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Bristol start-up Altitude Tech's sensor could help cities improve air quality

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Written by: Gavin Thompson | Posted 20 October 2015 12:30

Bristol start-up Altitude Tech's sensor could help cities improve air quality

Plenty of good ideas have been sparked in a conversation down the pub. Not so many have gone on to be successful businesses.

Sam Nwanko, pictured, hopes to achieve just that and at the same time, and somewhat more importantly, play a part in improving air quality in our cities.

Sam and his friends founded Altitude Tech and developed air quality monitor Sensly, which they hope to put into production soon.

The process has already been an “amazing learning experience” for the young entrepreneur.

He said: “We had all worked for start-ups and were inspired by our bosses to create our own business and develop our ‘Sensly’ product concept, an indoor air quality sensor that uses onboard gas sensors to detect a wide range of harmful compounds.”

The formula of the team is that they each have different backgrounds and skills, from engineering and design to business and marketing.

“We all share a passion for technology and have a common goal to create products that people need,” he said. “We took a scientific approach to running a business to accomplish our goal, formulating assumptions that we could test in the real world, as we realised early on that we needed feedback from the general public to validate our ideas.”

They started with the simple that the air we breathe is important.

“While on average we can survive three weeks without food and three days without water,” Sam said, “we can only survive three minutes without air.

“We also assumed that people care about their air quality. However, current air quality monitors aren’t very simple and are rather expensive.”

Sensly air quality monitor developed by Altitude Tech

The Sensly idea was born. Using the onboard sensor information, the device is can give real-time notifications and visual alerts about surrounding air quality.

It also enables people to share their data and use this information, which they hope will be used to improve their surrounding air quality.

“On a global scale, Sensly can enable cities to dynamically plan their growth,” said Sam. No lack of ambition then.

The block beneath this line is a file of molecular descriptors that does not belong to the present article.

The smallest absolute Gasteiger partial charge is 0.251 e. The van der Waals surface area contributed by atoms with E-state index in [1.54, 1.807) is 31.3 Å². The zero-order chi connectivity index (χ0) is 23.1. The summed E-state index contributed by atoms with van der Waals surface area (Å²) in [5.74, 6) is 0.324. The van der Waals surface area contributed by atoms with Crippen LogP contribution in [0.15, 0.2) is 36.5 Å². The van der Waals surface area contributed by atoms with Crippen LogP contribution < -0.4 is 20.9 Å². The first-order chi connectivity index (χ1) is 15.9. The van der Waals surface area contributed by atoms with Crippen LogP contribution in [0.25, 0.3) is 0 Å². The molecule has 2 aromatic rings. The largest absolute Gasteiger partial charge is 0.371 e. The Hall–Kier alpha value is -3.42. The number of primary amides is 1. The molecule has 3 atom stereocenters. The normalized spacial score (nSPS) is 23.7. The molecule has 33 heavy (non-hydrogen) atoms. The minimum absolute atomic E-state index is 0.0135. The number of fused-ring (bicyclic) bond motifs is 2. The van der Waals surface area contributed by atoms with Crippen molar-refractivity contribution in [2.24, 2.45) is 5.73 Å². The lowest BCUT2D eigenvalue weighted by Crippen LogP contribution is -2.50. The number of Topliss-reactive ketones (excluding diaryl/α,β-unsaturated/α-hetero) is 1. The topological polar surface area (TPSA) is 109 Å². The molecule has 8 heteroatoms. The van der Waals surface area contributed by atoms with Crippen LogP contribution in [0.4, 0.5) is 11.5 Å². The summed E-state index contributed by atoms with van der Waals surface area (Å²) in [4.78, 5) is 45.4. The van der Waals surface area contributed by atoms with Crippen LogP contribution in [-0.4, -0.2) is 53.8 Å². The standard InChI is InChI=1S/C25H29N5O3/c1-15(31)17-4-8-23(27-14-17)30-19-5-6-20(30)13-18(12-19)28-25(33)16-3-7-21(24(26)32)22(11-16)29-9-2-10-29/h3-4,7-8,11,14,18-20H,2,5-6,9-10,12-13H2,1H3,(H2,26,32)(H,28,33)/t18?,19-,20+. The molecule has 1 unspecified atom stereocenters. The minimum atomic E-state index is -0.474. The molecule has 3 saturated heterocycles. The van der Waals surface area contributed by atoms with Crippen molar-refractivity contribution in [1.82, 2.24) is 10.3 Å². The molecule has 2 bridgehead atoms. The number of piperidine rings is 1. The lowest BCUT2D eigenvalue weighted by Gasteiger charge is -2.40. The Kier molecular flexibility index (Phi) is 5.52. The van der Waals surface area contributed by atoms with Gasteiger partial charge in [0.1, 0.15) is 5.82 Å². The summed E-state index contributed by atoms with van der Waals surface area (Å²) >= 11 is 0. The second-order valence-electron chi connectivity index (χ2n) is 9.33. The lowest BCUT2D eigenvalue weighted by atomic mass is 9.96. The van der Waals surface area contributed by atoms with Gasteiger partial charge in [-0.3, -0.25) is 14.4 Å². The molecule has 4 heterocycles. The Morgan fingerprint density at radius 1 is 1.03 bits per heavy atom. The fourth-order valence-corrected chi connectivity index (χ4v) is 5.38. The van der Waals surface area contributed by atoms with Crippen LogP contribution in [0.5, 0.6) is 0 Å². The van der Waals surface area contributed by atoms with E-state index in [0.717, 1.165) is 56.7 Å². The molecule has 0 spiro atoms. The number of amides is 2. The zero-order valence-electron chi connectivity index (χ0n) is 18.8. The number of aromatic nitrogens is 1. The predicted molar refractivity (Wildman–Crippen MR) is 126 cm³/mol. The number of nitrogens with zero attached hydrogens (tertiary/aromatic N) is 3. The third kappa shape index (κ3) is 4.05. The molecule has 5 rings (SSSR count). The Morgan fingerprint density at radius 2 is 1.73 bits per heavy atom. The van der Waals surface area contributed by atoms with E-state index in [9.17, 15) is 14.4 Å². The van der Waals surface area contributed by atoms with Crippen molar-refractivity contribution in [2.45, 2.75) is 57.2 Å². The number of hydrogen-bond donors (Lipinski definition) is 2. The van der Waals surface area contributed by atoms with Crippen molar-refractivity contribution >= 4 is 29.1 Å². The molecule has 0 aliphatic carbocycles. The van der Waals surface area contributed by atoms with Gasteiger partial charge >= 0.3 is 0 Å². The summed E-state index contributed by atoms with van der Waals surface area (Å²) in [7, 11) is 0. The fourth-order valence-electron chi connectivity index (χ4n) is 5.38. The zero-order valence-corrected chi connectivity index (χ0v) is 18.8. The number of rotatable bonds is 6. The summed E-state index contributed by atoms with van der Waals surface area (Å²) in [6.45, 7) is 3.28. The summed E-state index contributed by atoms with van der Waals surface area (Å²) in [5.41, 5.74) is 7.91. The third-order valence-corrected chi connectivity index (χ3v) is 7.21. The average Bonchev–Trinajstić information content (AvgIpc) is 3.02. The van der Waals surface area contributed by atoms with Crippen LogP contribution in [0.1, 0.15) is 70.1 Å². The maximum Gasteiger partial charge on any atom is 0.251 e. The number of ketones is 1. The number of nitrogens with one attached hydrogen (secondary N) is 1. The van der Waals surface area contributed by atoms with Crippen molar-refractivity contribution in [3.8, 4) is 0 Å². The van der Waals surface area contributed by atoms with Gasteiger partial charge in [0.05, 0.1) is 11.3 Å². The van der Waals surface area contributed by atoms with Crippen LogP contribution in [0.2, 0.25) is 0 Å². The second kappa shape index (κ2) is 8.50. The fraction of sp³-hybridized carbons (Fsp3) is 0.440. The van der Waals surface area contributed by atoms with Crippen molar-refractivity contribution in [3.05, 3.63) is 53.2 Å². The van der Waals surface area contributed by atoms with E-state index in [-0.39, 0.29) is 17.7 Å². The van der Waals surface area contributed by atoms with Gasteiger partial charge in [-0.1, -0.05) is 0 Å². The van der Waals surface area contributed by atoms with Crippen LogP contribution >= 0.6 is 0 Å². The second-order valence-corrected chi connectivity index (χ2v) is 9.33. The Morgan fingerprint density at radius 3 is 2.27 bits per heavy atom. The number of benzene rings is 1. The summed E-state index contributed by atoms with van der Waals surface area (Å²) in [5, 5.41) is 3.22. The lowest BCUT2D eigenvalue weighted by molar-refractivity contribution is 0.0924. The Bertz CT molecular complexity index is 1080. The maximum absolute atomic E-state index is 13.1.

The start-up has got to this point in no small part thanks to support from the Bristol Robotics Laboratory’s Technology Business Incubator, based at the University of the West of England.

The team all worked for companies there and pitched their idea to its innovation manager Jill Burnett.

“We were granted some desk space within the incubator,” said Sam. “We also obtained a grant from the University of the West of England to help us set up our business.

“Using the resources we obtained from UWE and BRL we developed our prototype. We then took the idea to Kickstarter the crowd-funding platform to validate our assumptions and test the market.

“The response was amazing, we hit our funding goal within seven days and raised over £33,000 by the end of the campaign.”

He added: “None of this would have been possible if it wasn’t for the assistance given by BRL and UWE, and the schemes and opportunities available within the South West. The region exemplifies the nation’s drive to create a better, more connected tomorrow, striving to support and accelerate the efforts of those within the community that want to contribute to building a better future.”

The team has developed a product, tested the market and is preparing for mass manufacture.

“Our next step will be to ship our Sensly air quality product to all of our Kickstarter backers,” said Sam. “Then, hopefully, we start working with cities like Bristol to create a mesh network of Senslys that can inform us on the overall air quality in our communities, so we can begin the public debate on how best to improve our air quality together.”

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